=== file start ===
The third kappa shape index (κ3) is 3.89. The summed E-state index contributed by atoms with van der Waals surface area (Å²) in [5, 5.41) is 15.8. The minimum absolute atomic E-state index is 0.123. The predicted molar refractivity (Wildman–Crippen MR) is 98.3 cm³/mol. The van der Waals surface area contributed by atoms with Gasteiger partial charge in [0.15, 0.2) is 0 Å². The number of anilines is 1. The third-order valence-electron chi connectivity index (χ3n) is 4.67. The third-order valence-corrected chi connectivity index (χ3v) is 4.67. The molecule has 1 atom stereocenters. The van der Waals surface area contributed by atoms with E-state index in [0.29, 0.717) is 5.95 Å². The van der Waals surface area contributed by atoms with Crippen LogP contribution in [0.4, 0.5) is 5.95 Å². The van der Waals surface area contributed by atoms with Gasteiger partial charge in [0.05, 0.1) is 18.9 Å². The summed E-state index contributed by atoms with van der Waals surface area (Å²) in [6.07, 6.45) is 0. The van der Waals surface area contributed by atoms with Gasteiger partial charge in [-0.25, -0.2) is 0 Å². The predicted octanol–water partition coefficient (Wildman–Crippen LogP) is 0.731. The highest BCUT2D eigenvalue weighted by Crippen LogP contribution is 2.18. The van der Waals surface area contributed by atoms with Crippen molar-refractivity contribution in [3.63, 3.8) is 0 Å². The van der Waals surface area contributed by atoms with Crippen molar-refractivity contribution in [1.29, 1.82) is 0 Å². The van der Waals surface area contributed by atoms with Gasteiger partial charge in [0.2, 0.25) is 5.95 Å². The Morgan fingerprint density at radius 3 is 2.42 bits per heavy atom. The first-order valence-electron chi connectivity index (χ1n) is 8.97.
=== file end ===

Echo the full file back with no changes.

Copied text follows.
The third kappa shape index (κ3) is 3.89. The summed E-state index contributed by atoms with van der Waals surface area (Å²) in [5, 5.41) is 15.8. The minimum absolute atomic E-state index is 0.123. The predicted molar refractivity (Wildman–Crippen MR) is 98.3 cm³/mol. The van der Waals surface area contributed by atoms with Gasteiger partial charge in [0.15, 0.2) is 0 Å². The number of anilines is 1. The third-order valence-electron chi connectivity index (χ3n) is 4.67. The third-order valence-corrected chi connectivity index (χ3v) is 4.67. The molecule has 1 atom stereocenters. The van der Waals surface area contributed by atoms with E-state index in [0.29, 0.717) is 5.95 Å². The van der Waals surface area contributed by atoms with Crippen LogP contribution in [0.4, 0.5) is 5.95 Å². The van der Waals surface area contributed by atoms with Gasteiger partial charge in [0.05, 0.1) is 18.9 Å². The summed E-state index contributed by atoms with van der Waals surface area (Å²) in [6.07, 6.45) is 0. The van der Waals surface area contributed by atoms with Gasteiger partial charge in [-0.25, -0.2) is 0 Å². The predicted octanol–water partition coefficient (Wildman–Crippen LogP) is 0.731. The highest BCUT2D eigenvalue weighted by Crippen LogP contribution is 2.18. The van der Waals surface area contributed by atoms with Crippen molar-refractivity contribution in [3.63, 3.8) is 0 Å². The van der Waals surface area contributed by atoms with Crippen molar-refractivity contribution in [1.29, 1.82) is 0 Å². The van der Waals surface area contributed by atoms with Gasteiger partial charge in [0.2, 0.25) is 5.95 Å². The Morgan fingerprint density at radius 3 is 2.42 bits per heavy atom. The first-order valence-electron chi connectivity index (χ1n) is 8.97.